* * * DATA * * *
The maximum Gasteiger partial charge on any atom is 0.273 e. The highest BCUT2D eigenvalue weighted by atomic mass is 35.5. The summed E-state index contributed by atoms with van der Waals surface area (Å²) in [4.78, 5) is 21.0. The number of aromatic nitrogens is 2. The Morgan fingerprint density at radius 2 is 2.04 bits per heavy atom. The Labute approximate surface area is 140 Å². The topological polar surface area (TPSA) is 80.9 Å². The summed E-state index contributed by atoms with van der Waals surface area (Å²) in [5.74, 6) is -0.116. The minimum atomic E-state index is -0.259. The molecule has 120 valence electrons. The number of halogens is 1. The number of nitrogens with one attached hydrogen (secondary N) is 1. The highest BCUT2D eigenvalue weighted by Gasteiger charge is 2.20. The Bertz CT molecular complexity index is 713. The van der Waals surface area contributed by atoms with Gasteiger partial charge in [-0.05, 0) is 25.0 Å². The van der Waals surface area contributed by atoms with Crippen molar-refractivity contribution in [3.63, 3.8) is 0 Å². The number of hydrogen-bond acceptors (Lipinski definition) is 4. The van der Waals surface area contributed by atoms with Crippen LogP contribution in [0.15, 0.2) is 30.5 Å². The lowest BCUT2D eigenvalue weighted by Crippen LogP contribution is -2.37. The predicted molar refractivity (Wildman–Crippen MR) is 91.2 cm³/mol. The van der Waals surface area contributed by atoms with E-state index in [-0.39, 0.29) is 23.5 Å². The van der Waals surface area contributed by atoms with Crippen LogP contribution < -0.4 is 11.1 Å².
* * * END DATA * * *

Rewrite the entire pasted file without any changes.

The maximum Gasteiger partial charge on any atom is 0.273 e. The highest BCUT2D eigenvalue weighted by atomic mass is 35.5. The summed E-state index contributed by atoms with van der Waals surface area (Å²) in [4.78, 5) is 21.0. The number of aromatic nitrogens is 2. The Morgan fingerprint density at radius 2 is 2.04 bits per heavy atom. The Labute approximate surface area is 140 Å². The topological polar surface area (TPSA) is 80.9 Å². The summed E-state index contributed by atoms with van der Waals surface area (Å²) in [5.74, 6) is -0.116. The minimum atomic E-state index is -0.259. The molecule has 120 valence electrons. The number of halogens is 1. The number of nitrogens with one attached hydrogen (secondary N) is 1. The highest BCUT2D eigenvalue weighted by Gasteiger charge is 2.20. The Bertz CT molecular complexity index is 713. The van der Waals surface area contributed by atoms with Gasteiger partial charge in [-0.05, 0) is 25.0 Å². The van der Waals surface area contributed by atoms with Crippen molar-refractivity contribution in [3.63, 3.8) is 0 Å². The number of hydrogen-bond acceptors (Lipinski definition) is 4. The van der Waals surface area contributed by atoms with Crippen LogP contribution in [0.15, 0.2) is 30.5 Å². The lowest BCUT2D eigenvalue weighted by Crippen LogP contribution is -2.37. The predicted molar refractivity (Wildman–Crippen MR) is 91.2 cm³/mol. The van der Waals surface area contributed by atoms with E-state index in [-0.39, 0.29) is 23.5 Å². The van der Waals surface area contributed by atoms with Crippen LogP contribution < -0.4 is 11.1 Å².